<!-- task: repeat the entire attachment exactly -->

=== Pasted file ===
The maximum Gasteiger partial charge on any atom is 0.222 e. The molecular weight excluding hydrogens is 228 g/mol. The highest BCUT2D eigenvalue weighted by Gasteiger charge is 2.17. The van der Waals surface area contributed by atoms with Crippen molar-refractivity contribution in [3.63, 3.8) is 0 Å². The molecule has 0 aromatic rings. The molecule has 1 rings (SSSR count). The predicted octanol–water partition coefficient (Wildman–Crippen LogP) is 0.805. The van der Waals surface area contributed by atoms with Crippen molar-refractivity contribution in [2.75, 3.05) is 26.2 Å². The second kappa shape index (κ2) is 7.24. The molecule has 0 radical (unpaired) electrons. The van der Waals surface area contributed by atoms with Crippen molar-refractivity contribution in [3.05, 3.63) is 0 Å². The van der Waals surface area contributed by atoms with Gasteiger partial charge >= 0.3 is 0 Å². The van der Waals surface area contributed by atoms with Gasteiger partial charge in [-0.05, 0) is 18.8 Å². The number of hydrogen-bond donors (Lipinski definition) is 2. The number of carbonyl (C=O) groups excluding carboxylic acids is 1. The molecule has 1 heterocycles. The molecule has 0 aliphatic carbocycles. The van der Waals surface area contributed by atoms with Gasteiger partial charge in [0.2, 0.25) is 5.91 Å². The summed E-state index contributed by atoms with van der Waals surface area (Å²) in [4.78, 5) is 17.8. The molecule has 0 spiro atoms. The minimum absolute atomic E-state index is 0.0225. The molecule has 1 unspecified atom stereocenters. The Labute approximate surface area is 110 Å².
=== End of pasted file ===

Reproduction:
The maximum Gasteiger partial charge on any atom is 0.222 e. The molecular weight excluding hydrogens is 228 g/mol. The highest BCUT2D eigenvalue weighted by Gasteiger charge is 2.17. The van der Waals surface area contributed by atoms with Crippen molar-refractivity contribution in [3.63, 3.8) is 0 Å². The molecule has 0 aromatic rings. The molecule has 1 rings (SSSR count). The predicted octanol–water partition coefficient (Wildman–Crippen LogP) is 0.805. The van der Waals surface area contributed by atoms with Crippen molar-refractivity contribution in [2.75, 3.05) is 26.2 Å². The second kappa shape index (κ2) is 7.24. The molecule has 0 radical (unpaired) electrons. The van der Waals surface area contributed by atoms with Crippen molar-refractivity contribution in [3.05, 3.63) is 0 Å². The van der Waals surface area contributed by atoms with Gasteiger partial charge >= 0.3 is 0 Å². The van der Waals surface area contributed by atoms with Gasteiger partial charge in [-0.05, 0) is 18.8 Å². The number of hydrogen-bond donors (Lipinski definition) is 2. The number of carbonyl (C=O) groups excluding carboxylic acids is 1. The molecule has 1 heterocycles. The molecule has 0 aliphatic carbocycles. The van der Waals surface area contributed by atoms with Gasteiger partial charge in [0.2, 0.25) is 5.91 Å². The summed E-state index contributed by atoms with van der Waals surface area (Å²) in [4.78, 5) is 17.8. The molecule has 0 spiro atoms. The minimum absolute atomic E-state index is 0.0225. The molecule has 1 unspecified atom stereocenters. The Labute approximate surface area is 110 Å².